Miscellaneous Relics

MS 1. Terry’s Texas Rangers Identified Confederate Canteen.

This fantastic Confederate “Gardner Pattern” Wood Canteen was carried by a member of the 8th Texas Cavalry Regt. (Terry’s Texas Rangers). The initials “JMC” are carved around a five pointed star. In the course of brief research I found a “J.M. Crain” in Co.B and a “John M. Claiborne” in Co. D. Underneath the star is carved “TR” for Texas Rangers. This unit saw heavy action in the Army of Tennessee.



 MS 2. U.S. M-1858 “Bullseye” Canteen.

A great example. Completely untouched with original stopper, chain, linen sling and tan wool cover. This canteen was issued during the war and is not a surplus item. 




MS 4. Confederate Grouping from the family of Fontaine Watts Mahood, 2nd Lieut. Co. G, 24th VA. Infantry and Co. A of Otey’s Battery, 13th VA. Artillery Battalion.

This grouping surfaced recently in Greensboro, Alabama and consists of Fontaine W. Mahood’s original Richmond Arsenal Belt and several UCV and USCV medals along with a genealogical book concerning the family. The Confederate notes came with the collection but are being offered separately. Mahood originally enlisted as a private in Co.G, of the 24th VA. Infantry on May 2nd, 1861. He was eventually promoted to 2nd Lieutenant of said regiment. Mahood fought with the regiment at the Battle First Manassas and the Battle of Williamsburg. On May 10, 1862 Mahood was discharged from the 24th (reason unknown) and re-enlisted as a Corporal of Co. A, Otey’s Battery, 13th Light Artillery Battalion. This unit served in Southwest Virginia and East Tennessee. Sometime after the Battle of Cloyd’s Mountain, the battery was summoned to the defense of Petersburg where it served with distinction, Particularly at the Battle of the Crater. Mahood survived the war and eventually wrote a History of the Confederate Commissary Dept. Mahood was also active in UCV affairs and his son of the same namesake became Chief Historian of the United Sons of Confederate Veterans. Mahood died post 1900 in Washington, DC. His Grandson married into a Greensboro Alabama family and hence the origin of the estate. The CS Richmond Arsenal Buckle is on it’s original belt. One end of the belt has a repair where it evidently wore through at the belt loop. The medals are all reunion era and are in great condition. The There is a small silk Confederate Flag in the grouping which is frayed. More research can be conducted on this interesting Confederate Family but I will leave that to the buyer.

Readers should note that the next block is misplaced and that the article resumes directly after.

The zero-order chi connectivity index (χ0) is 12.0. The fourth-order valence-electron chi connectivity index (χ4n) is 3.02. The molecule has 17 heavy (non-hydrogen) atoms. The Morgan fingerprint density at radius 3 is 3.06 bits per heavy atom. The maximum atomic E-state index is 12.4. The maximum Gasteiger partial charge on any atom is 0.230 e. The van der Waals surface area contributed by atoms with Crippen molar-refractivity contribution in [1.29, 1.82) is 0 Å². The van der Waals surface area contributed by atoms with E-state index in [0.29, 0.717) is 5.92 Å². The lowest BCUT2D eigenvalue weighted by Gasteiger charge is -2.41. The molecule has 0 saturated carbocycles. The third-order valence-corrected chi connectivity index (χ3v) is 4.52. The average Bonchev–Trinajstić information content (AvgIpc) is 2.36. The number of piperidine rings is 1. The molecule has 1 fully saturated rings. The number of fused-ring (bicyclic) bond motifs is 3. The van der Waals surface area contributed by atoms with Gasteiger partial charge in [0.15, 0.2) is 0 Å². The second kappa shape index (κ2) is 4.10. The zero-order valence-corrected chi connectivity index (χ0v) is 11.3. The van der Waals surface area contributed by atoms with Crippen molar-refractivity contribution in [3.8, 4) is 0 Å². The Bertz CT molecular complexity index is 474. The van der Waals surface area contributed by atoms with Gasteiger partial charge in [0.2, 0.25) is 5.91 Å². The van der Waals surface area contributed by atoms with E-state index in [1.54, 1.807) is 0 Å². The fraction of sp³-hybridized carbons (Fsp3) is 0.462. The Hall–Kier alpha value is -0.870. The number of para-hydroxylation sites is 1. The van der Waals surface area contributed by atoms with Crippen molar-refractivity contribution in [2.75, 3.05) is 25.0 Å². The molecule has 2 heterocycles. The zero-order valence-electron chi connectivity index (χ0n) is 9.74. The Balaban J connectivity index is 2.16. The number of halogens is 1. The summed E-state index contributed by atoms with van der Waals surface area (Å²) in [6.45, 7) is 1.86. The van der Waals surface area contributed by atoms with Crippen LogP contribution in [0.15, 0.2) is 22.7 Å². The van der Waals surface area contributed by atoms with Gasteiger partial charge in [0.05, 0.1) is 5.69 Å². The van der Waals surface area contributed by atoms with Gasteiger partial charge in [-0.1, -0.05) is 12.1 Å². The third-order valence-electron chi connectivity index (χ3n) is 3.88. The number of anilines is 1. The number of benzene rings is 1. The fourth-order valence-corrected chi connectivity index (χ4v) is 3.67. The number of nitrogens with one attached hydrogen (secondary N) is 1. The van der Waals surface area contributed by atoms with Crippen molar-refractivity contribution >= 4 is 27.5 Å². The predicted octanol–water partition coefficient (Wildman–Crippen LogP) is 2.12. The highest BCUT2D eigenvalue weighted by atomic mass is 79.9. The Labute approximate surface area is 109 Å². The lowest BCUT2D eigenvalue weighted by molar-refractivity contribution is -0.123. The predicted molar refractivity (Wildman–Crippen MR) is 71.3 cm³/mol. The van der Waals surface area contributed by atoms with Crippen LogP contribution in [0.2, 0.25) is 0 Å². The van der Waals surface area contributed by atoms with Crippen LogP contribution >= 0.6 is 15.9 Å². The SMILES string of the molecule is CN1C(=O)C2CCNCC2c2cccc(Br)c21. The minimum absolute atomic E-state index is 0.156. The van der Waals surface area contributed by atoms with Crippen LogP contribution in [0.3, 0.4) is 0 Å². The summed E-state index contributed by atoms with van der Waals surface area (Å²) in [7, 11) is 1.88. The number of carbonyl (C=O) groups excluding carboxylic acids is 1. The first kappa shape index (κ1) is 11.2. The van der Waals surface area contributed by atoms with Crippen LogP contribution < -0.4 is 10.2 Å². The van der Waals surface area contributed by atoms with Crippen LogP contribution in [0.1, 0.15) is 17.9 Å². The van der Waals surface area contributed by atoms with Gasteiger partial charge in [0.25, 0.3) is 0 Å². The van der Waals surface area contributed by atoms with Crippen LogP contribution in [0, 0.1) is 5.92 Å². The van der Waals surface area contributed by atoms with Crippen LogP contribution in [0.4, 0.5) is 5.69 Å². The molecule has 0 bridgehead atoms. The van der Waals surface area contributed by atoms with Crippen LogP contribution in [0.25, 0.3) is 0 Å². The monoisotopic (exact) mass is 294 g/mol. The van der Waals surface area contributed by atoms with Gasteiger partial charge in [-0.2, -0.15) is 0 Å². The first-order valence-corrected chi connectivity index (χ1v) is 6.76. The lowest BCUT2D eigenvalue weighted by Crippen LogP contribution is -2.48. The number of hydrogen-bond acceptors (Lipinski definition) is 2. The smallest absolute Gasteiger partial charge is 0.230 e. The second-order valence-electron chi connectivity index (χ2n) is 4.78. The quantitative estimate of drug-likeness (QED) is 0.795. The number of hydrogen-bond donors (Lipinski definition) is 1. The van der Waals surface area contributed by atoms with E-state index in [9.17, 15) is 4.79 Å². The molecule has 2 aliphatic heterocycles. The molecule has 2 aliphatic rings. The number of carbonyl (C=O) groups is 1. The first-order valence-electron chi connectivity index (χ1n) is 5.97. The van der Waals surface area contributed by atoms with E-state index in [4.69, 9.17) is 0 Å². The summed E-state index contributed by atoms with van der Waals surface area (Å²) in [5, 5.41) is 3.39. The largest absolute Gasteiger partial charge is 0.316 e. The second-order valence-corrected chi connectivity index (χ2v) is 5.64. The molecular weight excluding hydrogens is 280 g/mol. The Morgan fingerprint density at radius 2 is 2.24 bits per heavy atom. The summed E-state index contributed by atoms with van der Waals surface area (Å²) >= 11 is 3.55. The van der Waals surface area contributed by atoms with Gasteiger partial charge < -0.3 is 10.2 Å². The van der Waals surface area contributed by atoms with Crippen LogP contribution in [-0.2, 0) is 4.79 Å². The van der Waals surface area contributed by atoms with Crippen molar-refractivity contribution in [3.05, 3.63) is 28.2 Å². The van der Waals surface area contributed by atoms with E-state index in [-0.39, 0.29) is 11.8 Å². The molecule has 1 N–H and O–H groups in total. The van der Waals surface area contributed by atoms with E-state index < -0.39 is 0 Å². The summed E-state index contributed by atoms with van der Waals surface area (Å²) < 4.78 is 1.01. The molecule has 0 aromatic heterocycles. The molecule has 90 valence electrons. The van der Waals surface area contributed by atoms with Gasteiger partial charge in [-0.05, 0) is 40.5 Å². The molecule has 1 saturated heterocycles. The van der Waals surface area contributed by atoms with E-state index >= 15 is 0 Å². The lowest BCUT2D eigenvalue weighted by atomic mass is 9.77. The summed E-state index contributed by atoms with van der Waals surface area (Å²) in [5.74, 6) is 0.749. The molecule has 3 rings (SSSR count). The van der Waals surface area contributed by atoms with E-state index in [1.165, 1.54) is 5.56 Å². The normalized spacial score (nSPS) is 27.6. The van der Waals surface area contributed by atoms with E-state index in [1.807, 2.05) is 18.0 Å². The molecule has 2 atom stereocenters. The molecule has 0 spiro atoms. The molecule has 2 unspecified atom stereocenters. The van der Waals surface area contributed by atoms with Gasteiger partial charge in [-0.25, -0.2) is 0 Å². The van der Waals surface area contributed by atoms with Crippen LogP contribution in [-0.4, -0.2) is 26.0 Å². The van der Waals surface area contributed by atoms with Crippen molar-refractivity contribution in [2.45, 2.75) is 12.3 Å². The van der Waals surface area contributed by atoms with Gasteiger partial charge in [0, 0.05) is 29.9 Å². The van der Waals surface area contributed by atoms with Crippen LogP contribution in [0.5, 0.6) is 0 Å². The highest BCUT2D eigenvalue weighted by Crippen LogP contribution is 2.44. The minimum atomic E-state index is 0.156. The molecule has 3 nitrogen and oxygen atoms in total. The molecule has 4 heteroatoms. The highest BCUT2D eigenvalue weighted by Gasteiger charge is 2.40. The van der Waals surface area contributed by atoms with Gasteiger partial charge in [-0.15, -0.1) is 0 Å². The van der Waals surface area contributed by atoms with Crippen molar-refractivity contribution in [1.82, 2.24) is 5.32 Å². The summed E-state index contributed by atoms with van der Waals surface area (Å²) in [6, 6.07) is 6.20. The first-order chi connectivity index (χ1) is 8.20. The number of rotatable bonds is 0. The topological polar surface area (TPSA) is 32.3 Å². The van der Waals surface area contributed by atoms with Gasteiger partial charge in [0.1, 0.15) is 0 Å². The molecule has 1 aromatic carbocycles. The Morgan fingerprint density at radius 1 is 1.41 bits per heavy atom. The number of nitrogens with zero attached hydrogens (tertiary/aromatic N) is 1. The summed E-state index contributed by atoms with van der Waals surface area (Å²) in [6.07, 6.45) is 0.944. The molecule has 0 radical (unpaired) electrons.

MS 5. Confederate Officer’s Kepi identified to Captain Albert G. Rennolds, Co.F, 55th VA. Vol. Infantry Regt.

This outstanding Confederate Captain’s Cap was originally acquired directly from Rennold’s family in 1992 and had been in a private collection until now. Albert Rennolds was a cadet at the Virginia Military Academy in 1860 and actually served as a drill master in Richmond before enlisting on Oct.21, 1861 as a private in Co. F, 55th VA. Vol. Infantry. He was wounded in action at Mechanicsville (Seven Days Campaign) and commended for meritorious conduct during the battle. Promoted to 1st Lieutenant, June 30, 1862 and immediately to Captain on July 26, 1862. Rennolds was severely wounded at Chancellorsville on May 2, 1863 and again at the Wilderness. He was wounded once more at Battle of Weldon Railroad Aug. 18, 1864 and was captured at Saylor’s Creek, VA. on April 6, 1865. Captain Rennolds survived brief imprisonment on Johnson’s Island and returned home to be a farmer. He died on April 9, 1903 and was buried in Rockland, VA. This cap shows wear consistent with Rennolds’ record and appears to be the one on his lap in a wartime photo (retained by family). The kepi retains it’s original chin strap with matching “Flower Buttons”. A detailed analysis report done by Fonda Thomsen in 1992 accompanies the kepi as well as her restoration report. She states in her examination conclusion “The original materials and techniques used in the construction of this kepi support mid 19th century period construction early in the Civil War rather than later. Condition supports a period of extensive use then placement in less than ideal storage. In my opinion, based on the examination of this kepi, the kepi is an excellent example of a Civil War Period kepi that has not been previously altered or changed except for the early repairs noted and the recent conservation treatment outlined in the attached report.” The early repairs she notes are “re-attachment of the brim, chin strap and sweat band”. She did a masterful job restoring this artifact which had some insect damage and was in a “flattened” condition. Thomsen’s work is widely respected in the field of textile preservation. A notarized affidavit of provenance from Captain Rennolds’ Great Granson dated June, 25th, 1992 is also provided. Of most remarkable note is an article written by Captain Rennolds and recorded in the Southern Historical Society Papers, Vol. 24. (originally published in the Richmond Dispatch, Feb.7, 1897). He penned a fantastic eyewitness account of his experiences during the Battle of Chancellorsville. You can access this account online. I recommend reading this as you consider purchasing this outstanding kepi which is a silent witness of Captain Rennolds harrowing experiences.



MS 6. Alabama Volunteer Corps Haversack.

I naturally approach marked Confederate items with extreme skepticism and believe me when I tell you that this 9th Regiment AVC marked Haversack was subjected to analysis by the sharpest minds in the field at the Charleston Show last weekend. It passed muster and I will stand behind it 100%. The consignor acquired it along with an AVC Oval Belt Plate on it’s original belt (previously sold) from an Alabama family estate. I cannot emphasize how rare any Confederate Haversack is. This piece belongs in a museum. The roughly woven linen is characteristic of the period and is in a delicate state of preservation. The stenciled “AVC 9” is consistent with the aging of the fabric. The Alabama Volunteer Corps was a proud military organization and I am not surprised that they would mark their accoutrements as did other units of the period.